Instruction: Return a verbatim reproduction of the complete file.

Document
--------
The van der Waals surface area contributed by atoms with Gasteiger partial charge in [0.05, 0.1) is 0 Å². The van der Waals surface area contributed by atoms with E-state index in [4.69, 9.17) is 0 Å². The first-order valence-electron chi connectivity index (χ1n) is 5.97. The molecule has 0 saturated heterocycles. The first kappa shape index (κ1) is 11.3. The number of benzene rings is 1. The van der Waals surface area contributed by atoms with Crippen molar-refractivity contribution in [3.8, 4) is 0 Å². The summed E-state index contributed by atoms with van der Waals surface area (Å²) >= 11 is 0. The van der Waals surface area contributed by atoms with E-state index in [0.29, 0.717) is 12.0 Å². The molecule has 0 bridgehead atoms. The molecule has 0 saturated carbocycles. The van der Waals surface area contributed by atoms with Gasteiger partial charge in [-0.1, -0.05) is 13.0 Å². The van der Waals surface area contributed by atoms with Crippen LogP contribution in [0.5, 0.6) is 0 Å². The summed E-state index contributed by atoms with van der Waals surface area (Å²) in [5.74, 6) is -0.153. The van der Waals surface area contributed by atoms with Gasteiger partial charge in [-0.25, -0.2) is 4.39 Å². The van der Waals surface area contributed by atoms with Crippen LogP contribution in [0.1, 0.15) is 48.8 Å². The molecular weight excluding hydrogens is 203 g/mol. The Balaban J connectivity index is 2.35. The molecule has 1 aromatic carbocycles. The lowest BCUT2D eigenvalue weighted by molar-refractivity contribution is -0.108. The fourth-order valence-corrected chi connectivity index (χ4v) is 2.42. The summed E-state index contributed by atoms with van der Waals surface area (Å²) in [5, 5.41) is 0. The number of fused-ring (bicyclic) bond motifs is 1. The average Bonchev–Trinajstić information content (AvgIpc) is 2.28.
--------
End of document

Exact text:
The van der Waals surface area contributed by atoms with Gasteiger partial charge in [0.05, 0.1) is 0 Å². The van der Waals surface area contributed by atoms with E-state index in [4.69, 9.17) is 0 Å². The first-order valence-electron chi connectivity index (χ1n) is 5.97. The molecule has 0 saturated heterocycles. The first kappa shape index (κ1) is 11.3. The number of benzene rings is 1. The van der Waals surface area contributed by atoms with Crippen molar-refractivity contribution in [3.8, 4) is 0 Å². The summed E-state index contributed by atoms with van der Waals surface area (Å²) >= 11 is 0. The van der Waals surface area contributed by atoms with E-state index in [0.29, 0.717) is 12.0 Å². The molecule has 0 bridgehead atoms. The molecule has 0 saturated carbocycles. The van der Waals surface area contributed by atoms with Gasteiger partial charge in [-0.1, -0.05) is 13.0 Å². The van der Waals surface area contributed by atoms with Crippen LogP contribution in [0.5, 0.6) is 0 Å². The summed E-state index contributed by atoms with van der Waals surface area (Å²) in [5.74, 6) is -0.153. The van der Waals surface area contributed by atoms with Gasteiger partial charge in [-0.25, -0.2) is 4.39 Å². The van der Waals surface area contributed by atoms with Crippen LogP contribution in [0.1, 0.15) is 48.8 Å². The molecular weight excluding hydrogens is 203 g/mol. The Balaban J connectivity index is 2.35. The molecule has 1 aromatic carbocycles. The lowest BCUT2D eigenvalue weighted by molar-refractivity contribution is -0.108. The fourth-order valence-corrected chi connectivity index (χ4v) is 2.42. The summed E-state index contributed by atoms with van der Waals surface area (Å²) in [5, 5.41) is 0. The number of fused-ring (bicyclic) bond motifs is 1. The average Bonchev–Trinajstić information content (AvgIpc) is 2.28.